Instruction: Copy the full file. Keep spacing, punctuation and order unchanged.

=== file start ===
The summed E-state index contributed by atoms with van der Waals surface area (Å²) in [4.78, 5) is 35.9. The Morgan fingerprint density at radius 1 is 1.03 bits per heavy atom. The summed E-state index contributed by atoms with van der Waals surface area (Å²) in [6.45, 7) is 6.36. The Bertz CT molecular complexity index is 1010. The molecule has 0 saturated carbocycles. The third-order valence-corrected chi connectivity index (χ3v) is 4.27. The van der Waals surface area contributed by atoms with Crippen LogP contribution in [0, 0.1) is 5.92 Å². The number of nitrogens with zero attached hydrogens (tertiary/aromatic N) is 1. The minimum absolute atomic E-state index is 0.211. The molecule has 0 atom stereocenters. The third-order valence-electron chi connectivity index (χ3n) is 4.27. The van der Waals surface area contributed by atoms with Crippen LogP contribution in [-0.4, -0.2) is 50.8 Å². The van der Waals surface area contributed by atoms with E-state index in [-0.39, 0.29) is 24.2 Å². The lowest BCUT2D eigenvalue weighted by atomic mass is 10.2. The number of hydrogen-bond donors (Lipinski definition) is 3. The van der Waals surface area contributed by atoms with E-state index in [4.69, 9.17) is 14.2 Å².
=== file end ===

The summed E-state index contributed by atoms with van der Waals surface area (Å²) in [4.78, 5) is 35.9. The Morgan fingerprint density at radius 1 is 1.03 bits per heavy atom. The summed E-state index contributed by atoms with van der Waals surface area (Å²) in [6.45, 7) is 6.36. The Bertz CT molecular complexity index is 1010. The molecule has 0 saturated carbocycles. The third-order valence-corrected chi connectivity index (χ3v) is 4.27. The van der Waals surface area contributed by atoms with Crippen LogP contribution in [0, 0.1) is 5.92 Å². The number of nitrogens with zero attached hydrogens (tertiary/aromatic N) is 1. The minimum absolute atomic E-state index is 0.211. The molecule has 0 atom stereocenters. The third-order valence-electron chi connectivity index (χ3n) is 4.27. The van der Waals surface area contributed by atoms with Crippen LogP contribution in [-0.4, -0.2) is 50.8 Å². The van der Waals surface area contributed by atoms with E-state index in [-0.39, 0.29) is 24.2 Å². The lowest BCUT2D eigenvalue weighted by atomic mass is 10.2. The number of hydrogen-bond donors (Lipinski definition) is 3. The van der Waals surface area contributed by atoms with E-state index in [4.69, 9.17) is 14.2 Å².